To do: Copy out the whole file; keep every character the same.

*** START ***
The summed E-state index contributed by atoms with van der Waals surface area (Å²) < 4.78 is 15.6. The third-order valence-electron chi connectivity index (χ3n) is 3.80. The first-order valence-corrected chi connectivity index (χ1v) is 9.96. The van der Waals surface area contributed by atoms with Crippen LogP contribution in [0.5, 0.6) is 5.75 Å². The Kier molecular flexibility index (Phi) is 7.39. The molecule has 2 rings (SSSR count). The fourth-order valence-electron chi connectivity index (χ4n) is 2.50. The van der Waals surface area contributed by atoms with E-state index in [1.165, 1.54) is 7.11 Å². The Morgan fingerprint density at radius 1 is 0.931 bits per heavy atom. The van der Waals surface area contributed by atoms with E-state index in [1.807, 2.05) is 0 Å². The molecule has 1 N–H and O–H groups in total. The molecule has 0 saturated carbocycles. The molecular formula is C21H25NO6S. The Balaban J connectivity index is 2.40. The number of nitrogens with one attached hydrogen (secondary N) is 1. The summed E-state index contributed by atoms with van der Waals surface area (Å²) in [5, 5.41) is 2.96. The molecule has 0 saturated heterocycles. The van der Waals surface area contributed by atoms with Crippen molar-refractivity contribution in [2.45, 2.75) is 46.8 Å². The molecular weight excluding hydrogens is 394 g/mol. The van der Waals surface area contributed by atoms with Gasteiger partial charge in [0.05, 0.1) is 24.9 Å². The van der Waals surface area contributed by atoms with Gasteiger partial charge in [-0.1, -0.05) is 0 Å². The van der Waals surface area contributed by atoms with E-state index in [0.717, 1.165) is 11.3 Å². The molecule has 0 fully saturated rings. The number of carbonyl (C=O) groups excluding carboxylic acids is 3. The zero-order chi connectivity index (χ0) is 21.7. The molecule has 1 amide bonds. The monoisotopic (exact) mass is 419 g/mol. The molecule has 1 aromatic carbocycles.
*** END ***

The summed E-state index contributed by atoms with van der Waals surface area (Å²) < 4.78 is 15.6. The third-order valence-electron chi connectivity index (χ3n) is 3.80. The first-order valence-corrected chi connectivity index (χ1v) is 9.96. The van der Waals surface area contributed by atoms with Crippen LogP contribution in [0.5, 0.6) is 5.75 Å². The Kier molecular flexibility index (Phi) is 7.39. The molecule has 2 rings (SSSR count). The fourth-order valence-electron chi connectivity index (χ4n) is 2.50. The van der Waals surface area contributed by atoms with E-state index in [1.165, 1.54) is 7.11 Å². The Morgan fingerprint density at radius 1 is 0.931 bits per heavy atom. The van der Waals surface area contributed by atoms with E-state index in [1.807, 2.05) is 0 Å². The molecule has 1 N–H and O–H groups in total. The molecule has 0 saturated carbocycles. The molecular formula is C21H25NO6S. The Balaban J connectivity index is 2.40. The number of nitrogens with one attached hydrogen (secondary N) is 1. The summed E-state index contributed by atoms with van der Waals surface area (Å²) in [5, 5.41) is 2.96. The molecule has 0 saturated heterocycles. The van der Waals surface area contributed by atoms with Crippen molar-refractivity contribution in [2.45, 2.75) is 46.8 Å². The molecular weight excluding hydrogens is 394 g/mol. The van der Waals surface area contributed by atoms with Gasteiger partial charge in [0.05, 0.1) is 24.9 Å². The van der Waals surface area contributed by atoms with Gasteiger partial charge in [-0.1, -0.05) is 0 Å². The van der Waals surface area contributed by atoms with E-state index in [0.717, 1.165) is 11.3 Å². The molecule has 0 fully saturated rings. The number of carbonyl (C=O) groups excluding carboxylic acids is 3. The zero-order chi connectivity index (χ0) is 21.7. The molecule has 1 amide bonds. The monoisotopic (exact) mass is 419 g/mol. The molecule has 1 aromatic carbocycles.